Abstract| Volume 45, ISSUE 4, SUPPLEMENT , S13-S14, July 2013

Food, Health & Choices: Using the DESIGN Stepwise Procedure to Develop a Childhood Obesity Prevention Program


      To address the high rates of childhood obesity, well designed, behaviorally focused, theory-based programs are needed. This project used the DESIGN Stepwise Procedure of Contento to develop an innovative program, Food, Health & Choices.

      Target audience

      Upper elementary students.

      Theory, Prior Research, Rationale

      DESIGN is based on the integration of behavioral theory with educational design principles.


      Followed the DESIGN process: 1) Decide issue (obesity prevention) and behaviors (choose more fruits and vegetables and physical activity; and choose less sweetened beverages, processed packaged snacks, fast food and recreational screentime); 2) Explore determinants/mediators (identified appropriate mediators for group based on literature and audience assessment); 3) Select theory and philosophy (combination of social cognitive theory and self-determination theory with a philosophy that takes a system-blame approach); 4) Indicate objectives (general objectives for each theory-based mediator and specific objectives for lesson activities); 5) Generate plans (23 lesson plans); 6) Nail down evaluation (developed protocol for measuring height, weight, and percent body fat, and instruments to measure changes in the targeted behaviors and theory-based mediators).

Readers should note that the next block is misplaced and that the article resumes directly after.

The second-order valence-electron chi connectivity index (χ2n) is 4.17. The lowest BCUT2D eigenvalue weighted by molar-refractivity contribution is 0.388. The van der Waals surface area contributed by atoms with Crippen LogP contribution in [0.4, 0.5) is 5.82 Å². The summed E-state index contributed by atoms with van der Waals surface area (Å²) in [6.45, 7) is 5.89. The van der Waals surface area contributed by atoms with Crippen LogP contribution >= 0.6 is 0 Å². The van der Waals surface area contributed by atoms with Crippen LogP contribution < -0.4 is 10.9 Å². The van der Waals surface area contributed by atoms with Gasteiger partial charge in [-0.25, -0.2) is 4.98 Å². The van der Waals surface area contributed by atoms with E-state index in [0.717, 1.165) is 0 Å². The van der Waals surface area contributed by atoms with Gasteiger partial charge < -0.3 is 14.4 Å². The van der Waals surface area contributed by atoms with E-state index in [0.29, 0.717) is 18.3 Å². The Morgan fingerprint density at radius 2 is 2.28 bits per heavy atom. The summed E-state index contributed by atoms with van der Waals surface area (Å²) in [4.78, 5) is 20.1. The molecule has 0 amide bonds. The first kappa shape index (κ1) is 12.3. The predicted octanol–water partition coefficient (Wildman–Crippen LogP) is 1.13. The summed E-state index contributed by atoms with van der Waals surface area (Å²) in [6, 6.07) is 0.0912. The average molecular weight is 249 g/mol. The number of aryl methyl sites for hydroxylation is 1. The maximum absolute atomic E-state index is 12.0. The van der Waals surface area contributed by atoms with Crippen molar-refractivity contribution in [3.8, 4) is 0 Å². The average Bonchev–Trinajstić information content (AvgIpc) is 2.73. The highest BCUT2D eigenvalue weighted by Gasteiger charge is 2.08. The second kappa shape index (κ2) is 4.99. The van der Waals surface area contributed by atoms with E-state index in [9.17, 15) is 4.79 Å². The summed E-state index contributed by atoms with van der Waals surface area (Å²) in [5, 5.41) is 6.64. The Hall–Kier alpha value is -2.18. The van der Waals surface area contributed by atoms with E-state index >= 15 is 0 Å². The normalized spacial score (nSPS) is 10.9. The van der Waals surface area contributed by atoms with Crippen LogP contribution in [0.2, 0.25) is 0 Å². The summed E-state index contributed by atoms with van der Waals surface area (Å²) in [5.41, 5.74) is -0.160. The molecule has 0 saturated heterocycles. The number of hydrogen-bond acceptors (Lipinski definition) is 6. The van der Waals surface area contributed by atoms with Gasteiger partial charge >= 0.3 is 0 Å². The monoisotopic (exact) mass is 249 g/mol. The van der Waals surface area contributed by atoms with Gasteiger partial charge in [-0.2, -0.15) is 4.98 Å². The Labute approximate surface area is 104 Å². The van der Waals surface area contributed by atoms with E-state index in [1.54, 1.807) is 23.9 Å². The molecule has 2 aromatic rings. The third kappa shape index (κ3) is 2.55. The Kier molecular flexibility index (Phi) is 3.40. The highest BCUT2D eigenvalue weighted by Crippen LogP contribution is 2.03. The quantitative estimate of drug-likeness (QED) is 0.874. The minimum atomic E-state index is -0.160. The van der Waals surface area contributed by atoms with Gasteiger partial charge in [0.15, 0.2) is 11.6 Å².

The DESIGN procedure resulted in a curriculum that, according to process evaluation data, had positive reviews by teachers and actively engaged students. Formative student pre to post data (n=146) showed positive outcomes on anthropometric, behavioral, and theory-based psychosocial mediators.

      Conclusions and Implications

      The value of systematic program development is often underestimated. Using a systematic process, such as the user-friendly DESIGN Stepwise Procedure, can lead to curricula that are tailored to the intended audience, theory-based, and more likely to be effective at changing behaviors.


      USDA 2010-85215-20661.